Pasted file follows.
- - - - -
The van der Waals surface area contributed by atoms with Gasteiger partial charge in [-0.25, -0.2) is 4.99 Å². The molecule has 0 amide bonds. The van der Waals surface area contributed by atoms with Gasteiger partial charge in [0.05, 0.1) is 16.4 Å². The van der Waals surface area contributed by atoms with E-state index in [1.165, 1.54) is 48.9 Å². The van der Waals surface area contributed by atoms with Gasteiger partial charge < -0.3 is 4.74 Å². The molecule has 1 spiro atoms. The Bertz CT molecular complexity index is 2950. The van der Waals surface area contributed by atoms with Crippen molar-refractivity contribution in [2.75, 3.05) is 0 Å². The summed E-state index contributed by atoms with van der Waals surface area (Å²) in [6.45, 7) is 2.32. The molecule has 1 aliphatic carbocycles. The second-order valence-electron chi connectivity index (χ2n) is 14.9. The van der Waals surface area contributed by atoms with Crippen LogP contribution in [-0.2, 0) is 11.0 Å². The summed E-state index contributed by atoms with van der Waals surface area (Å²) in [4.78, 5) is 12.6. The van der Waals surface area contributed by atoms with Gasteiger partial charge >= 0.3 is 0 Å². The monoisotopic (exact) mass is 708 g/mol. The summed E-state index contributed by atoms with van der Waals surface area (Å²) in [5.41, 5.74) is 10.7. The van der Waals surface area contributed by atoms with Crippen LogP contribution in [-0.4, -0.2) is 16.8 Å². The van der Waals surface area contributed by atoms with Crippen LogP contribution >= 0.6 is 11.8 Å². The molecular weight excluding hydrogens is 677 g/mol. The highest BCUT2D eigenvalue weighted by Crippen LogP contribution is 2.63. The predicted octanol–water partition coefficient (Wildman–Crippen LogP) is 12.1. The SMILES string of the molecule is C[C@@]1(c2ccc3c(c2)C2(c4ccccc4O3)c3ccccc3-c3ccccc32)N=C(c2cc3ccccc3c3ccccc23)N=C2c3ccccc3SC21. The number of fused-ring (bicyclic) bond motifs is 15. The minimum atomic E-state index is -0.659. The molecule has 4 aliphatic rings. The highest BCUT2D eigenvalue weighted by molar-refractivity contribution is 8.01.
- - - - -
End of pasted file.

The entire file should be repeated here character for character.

The van der Waals surface area contributed by atoms with Gasteiger partial charge in [-0.25, -0.2) is 4.99 Å². The molecule has 0 amide bonds. The van der Waals surface area contributed by atoms with Gasteiger partial charge in [0.05, 0.1) is 16.4 Å². The van der Waals surface area contributed by atoms with E-state index in [1.165, 1.54) is 48.9 Å². The van der Waals surface area contributed by atoms with Gasteiger partial charge < -0.3 is 4.74 Å². The molecule has 1 spiro atoms. The Bertz CT molecular complexity index is 2950. The van der Waals surface area contributed by atoms with Crippen molar-refractivity contribution in [2.75, 3.05) is 0 Å². The summed E-state index contributed by atoms with van der Waals surface area (Å²) in [6.45, 7) is 2.32. The molecule has 1 aliphatic carbocycles. The second-order valence-electron chi connectivity index (χ2n) is 14.9. The van der Waals surface area contributed by atoms with Crippen LogP contribution in [-0.2, 0) is 11.0 Å². The summed E-state index contributed by atoms with van der Waals surface area (Å²) in [4.78, 5) is 12.6. The van der Waals surface area contributed by atoms with Gasteiger partial charge >= 0.3 is 0 Å². The monoisotopic (exact) mass is 708 g/mol. The summed E-state index contributed by atoms with van der Waals surface area (Å²) in [5.41, 5.74) is 10.7. The van der Waals surface area contributed by atoms with Crippen LogP contribution in [-0.4, -0.2) is 16.8 Å². The van der Waals surface area contributed by atoms with Crippen LogP contribution >= 0.6 is 11.8 Å². The molecular weight excluding hydrogens is 677 g/mol. The highest BCUT2D eigenvalue weighted by Crippen LogP contribution is 2.63. The predicted octanol–water partition coefficient (Wildman–Crippen LogP) is 12.1. The SMILES string of the molecule is C[C@@]1(c2ccc3c(c2)C2(c4ccccc4O3)c3ccccc3-c3ccccc32)N=C(c2cc3ccccc3c3ccccc23)N=C2c3ccccc3SC21. The number of fused-ring (bicyclic) bond motifs is 15. The minimum atomic E-state index is -0.659. The molecule has 4 aliphatic rings. The highest BCUT2D eigenvalue weighted by molar-refractivity contribution is 8.01.